Table 1 compares the measured values of sensitivity obtained using the differential sensor design with predicted maximum values of sensitivity obtained from the model results in Figure 3. The differentially measured values of sensitivity are in excellent agreement with the predicted maximum values of sensitivity for all pH values. It can consequently be concluded that the differential sensor design presented here has eliminated the detrimental effects of parasitic resistance and delivered the maximum value of sensitivity that is possible for a given nanoribbon doping concentration.
Table 1

Comparison of measured sensitivity of the differential biosensor with modeled maximum values (for parasitic resistance equal to zero)

pH value

Differentially measured sensitivity

Predicted maximum sensitivity










The sensing window lengths of the devices measured in this work were chosen so that the performance of the individual sensors in the differential pair could be separately demonstrated. The requirement for the differential sensor to work is that both sensors have the same parasitic resistance but different sensing window lengths. In practice, a smaller differential biosensor footprint could be achieved if the sensing window length of one sensor was set to zero. When performing the differential measurement, the zero length sensor would then cancel the parasitic resistance of the finite length sensor. This approach allows the differential sensor design to be miniaturized, while maintaining the maximum sensitivity.


This paper has studied the effect of parasitic resistance on biosensor sensitivity. The results show that a high value of parasitic resistance reduces the sensitivity of the sensor, while a long sensing window reduces this sensitivity degradation. A model has been formulated to describe this relationship and used to identify how the sensing window length can be chosen to minimize the negative effects of parasitic resistance. Furthermore, a differential biosensor design has been proposed, and the measurements have indicated that the deleterious effects of parasitic resistance have been eliminated.




The authors would like to acknowledge the Technology Strategy Board (TSB) and the Engineering and Physical Sciences Research Council (EPSRC: EP/K502327/1) for funding this work. We would also like to thank Ben Hadwen, Sally Anderson, Gregory Gay and Chris J. Brown of Sharp Laboratories Europe for many useful discussions.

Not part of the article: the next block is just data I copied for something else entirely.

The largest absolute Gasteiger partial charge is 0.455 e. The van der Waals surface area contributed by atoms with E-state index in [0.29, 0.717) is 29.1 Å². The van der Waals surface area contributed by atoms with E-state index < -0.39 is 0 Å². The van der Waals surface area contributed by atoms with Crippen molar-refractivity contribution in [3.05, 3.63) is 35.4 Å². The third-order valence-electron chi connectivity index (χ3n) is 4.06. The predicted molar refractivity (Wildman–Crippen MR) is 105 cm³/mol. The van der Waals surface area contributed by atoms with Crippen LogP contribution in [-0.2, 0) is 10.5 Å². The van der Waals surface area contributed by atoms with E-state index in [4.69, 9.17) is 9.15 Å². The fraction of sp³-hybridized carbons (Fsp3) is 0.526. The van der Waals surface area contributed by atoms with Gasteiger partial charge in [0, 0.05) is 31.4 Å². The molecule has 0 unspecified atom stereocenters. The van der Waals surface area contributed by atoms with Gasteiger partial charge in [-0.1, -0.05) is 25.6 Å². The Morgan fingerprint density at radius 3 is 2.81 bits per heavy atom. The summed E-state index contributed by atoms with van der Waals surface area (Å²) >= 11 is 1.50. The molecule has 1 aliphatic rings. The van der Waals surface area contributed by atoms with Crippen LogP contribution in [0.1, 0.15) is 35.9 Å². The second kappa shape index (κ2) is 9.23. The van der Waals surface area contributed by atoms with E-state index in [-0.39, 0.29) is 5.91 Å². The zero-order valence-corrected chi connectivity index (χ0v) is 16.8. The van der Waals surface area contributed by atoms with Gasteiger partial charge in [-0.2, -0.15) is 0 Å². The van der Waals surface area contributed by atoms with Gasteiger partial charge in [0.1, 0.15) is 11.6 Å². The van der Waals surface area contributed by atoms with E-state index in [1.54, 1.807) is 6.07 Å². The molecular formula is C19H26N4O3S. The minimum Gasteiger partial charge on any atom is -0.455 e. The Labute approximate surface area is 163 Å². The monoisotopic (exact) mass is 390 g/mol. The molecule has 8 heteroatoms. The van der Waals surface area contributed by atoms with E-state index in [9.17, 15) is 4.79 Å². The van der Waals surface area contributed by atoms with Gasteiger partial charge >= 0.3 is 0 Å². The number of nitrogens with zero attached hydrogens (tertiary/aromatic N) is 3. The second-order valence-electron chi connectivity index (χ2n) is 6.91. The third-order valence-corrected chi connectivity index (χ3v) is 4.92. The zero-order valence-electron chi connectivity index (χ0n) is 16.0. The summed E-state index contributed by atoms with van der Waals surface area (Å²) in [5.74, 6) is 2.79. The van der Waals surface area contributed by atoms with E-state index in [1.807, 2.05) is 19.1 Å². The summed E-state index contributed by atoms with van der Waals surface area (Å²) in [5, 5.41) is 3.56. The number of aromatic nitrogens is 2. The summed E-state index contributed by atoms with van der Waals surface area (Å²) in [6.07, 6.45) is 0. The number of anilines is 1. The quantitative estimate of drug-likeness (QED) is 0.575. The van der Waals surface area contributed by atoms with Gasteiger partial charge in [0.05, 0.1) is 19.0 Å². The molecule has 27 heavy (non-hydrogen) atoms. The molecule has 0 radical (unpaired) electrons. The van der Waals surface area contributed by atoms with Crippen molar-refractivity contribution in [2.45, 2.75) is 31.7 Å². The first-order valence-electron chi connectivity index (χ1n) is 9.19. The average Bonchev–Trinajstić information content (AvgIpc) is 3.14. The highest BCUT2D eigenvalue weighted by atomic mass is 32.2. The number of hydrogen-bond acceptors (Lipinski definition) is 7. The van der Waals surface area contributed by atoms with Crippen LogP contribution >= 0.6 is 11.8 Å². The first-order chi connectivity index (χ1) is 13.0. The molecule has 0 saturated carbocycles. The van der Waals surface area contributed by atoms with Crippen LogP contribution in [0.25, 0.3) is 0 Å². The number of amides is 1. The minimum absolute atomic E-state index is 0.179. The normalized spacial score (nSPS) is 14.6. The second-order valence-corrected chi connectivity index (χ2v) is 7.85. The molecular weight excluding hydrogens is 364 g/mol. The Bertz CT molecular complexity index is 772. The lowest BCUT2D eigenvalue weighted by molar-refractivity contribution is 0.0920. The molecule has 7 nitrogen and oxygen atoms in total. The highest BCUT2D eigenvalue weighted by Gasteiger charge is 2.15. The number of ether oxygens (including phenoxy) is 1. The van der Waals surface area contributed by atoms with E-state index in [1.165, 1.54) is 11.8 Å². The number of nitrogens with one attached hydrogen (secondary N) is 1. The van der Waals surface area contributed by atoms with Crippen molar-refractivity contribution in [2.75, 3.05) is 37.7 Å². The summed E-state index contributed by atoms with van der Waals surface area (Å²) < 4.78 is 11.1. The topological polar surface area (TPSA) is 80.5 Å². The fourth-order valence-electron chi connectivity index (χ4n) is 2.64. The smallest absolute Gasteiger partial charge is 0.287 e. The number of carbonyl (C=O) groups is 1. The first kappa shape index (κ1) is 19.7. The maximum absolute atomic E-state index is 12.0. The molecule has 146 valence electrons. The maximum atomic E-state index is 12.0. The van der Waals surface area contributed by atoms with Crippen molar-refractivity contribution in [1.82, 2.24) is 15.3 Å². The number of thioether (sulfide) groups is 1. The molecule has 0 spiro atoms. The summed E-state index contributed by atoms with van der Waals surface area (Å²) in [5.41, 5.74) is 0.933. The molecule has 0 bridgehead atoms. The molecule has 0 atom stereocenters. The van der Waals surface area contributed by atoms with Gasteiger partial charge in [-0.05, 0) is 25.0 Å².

Authors’ Affiliations

Zepler Institute, School of Electronics & Computer Science, University of Southampton
Oxford Instruments Plasma Technology


  1. Bergveld P. Thirty years of ISFETOLOGY: What happened in the past 30 years and what may happen in the next 30 years. Sensors Actuators B Chem. 2003;88:1–20.View ArticleGoogle Scholar
  2. Chen Y, Xihua W, Erramilli S, Mohanty P, Kalinowski A. Silicon-based nanoelectronic field-effect pH sensor with local gate control. Appl Phys Lett. 2006;89:223512.View ArticleGoogle Scholar
  3. Bausells J, Carrabina J, Errachid A, Merlos A. Ion-sensitive field-effect transistors fabricated in a commercial CMOS technology. Sensors Actuators B Chem. 1999;57:56–62.View ArticleGoogle Scholar
  4. Zheng GF, Patolsky F, Cui Y, Wang WU, Lieber CM. Multiplexed electrical detection of cancer markers with nanowire sensor. Nat Biotechnol. 2005;23:1294–301.View ArticleGoogle Scholar
  5. Curreli M, Rui Z, Ishikawa FN, Chang HK, Cote RJ, Chongwu Z, et al. Real-time, label-free detection of biological entities using nanowire-based FETs. IEEE Trans Nanotechnol. 2008;7:651–67.View ArticleGoogle Scholar
  6. Sun K, Zeimpekis I, Lombardini M, Ditshego NMJ, Pearce SJ, Kiang KS, et al. Three-mask polysilicon thin-film transistor biosensor. IEEE Trans Electron Devices. 2014;61:2170–6.View ArticleGoogle Scholar
  7. Chui Y, Wei Q, Park H, Lieber CM. Nanowire nanosensors for highly sensitive and selective detection of biological and chemical species. Science. 2001;17:1289–92.Google Scholar
  8. Li Z, Chen Y, Li X, Kamins TI, Nauka K, Williams RS. Sequence-specific label-free DNA sensors based on silicon nanowires. Nano Lett. 2004;4:245–7.View ArticleGoogle Scholar
  9. Bunimovich YL, Shin YS, Yeo WS, Amori M, Kwong G, Heath JR. Quantitative real-time measurements of DNA hybridization with alkylated nonoxidized silicon nanowires in electrolyte solution. J Am Chem Soc. 2006;128:16323–31.View ArticleGoogle Scholar
  10. Dorvel BR, Reddy Jr B, Go J, Guevara CD, Salm E, Alam MA, et al. Silicon nanowires with high-k hafnium oxide dielectrics for sensitive detection of small nucleic acid oligomers. ACS Nano. 2012;6:6150–64.View ArticleGoogle Scholar
  11. Park IY, Li ZY, Li XM, Pisano AP, Williams RS. Towards the silicon nanowire-based sensor for intracellular biochemical detection. Biosens Bioelectron. 2007;22:2065–70.View ArticleGoogle Scholar
  12. Tarasov A, Wipf M, Bedner K, Kurz J, Fu W, Guzenko VA, et al. True reference nanosensor realized with silicon nanowires. Langmuir. 2012;28:9899–905.View ArticleGoogle Scholar
  13. Zhang GJ, Zhang L, Huang MJ, Luo ZHH, Tay GKI, Lim EJA, et al. Silicon nanowire biosensor for highly sensitive and rapid detection of Dengue virus. Sensors Actuators B Chem. 2010;146:138–44.View ArticleGoogle Scholar
  14. Stern E, Klemic JF, Routenberg DA, Wyrembak PN, Turner-Evans DB, Hamilton AD, et al. Label-free immunodetection with CMOS-compatible semiconducting nanowires. Nature. 2007;445:519–22.View ArticleGoogle Scholar
  15. Hakim MMA, Lombardini M, Sun K, Giustiniano F, Roach PL, Davies DE, et al. Thin film polycrystalline silicon nanowire biosensors. ACS Nano Lett. 2012;12:1868–72.View ArticleGoogle Scholar
  16. Nair PR, Alam MA. Design considerations of silicon nanowire biosensors. IEEE Trans Electron Devices. 2007;54:3400–8.View ArticleGoogle Scholar


© Zeimpekis et al.; licensee Springer. 2015

This is an Open Access article distributed under the terms of the Creative Commons Attribution License (, which permits unrestricted use, distribution, and reproduction in any medium, provided the original work is properly credited.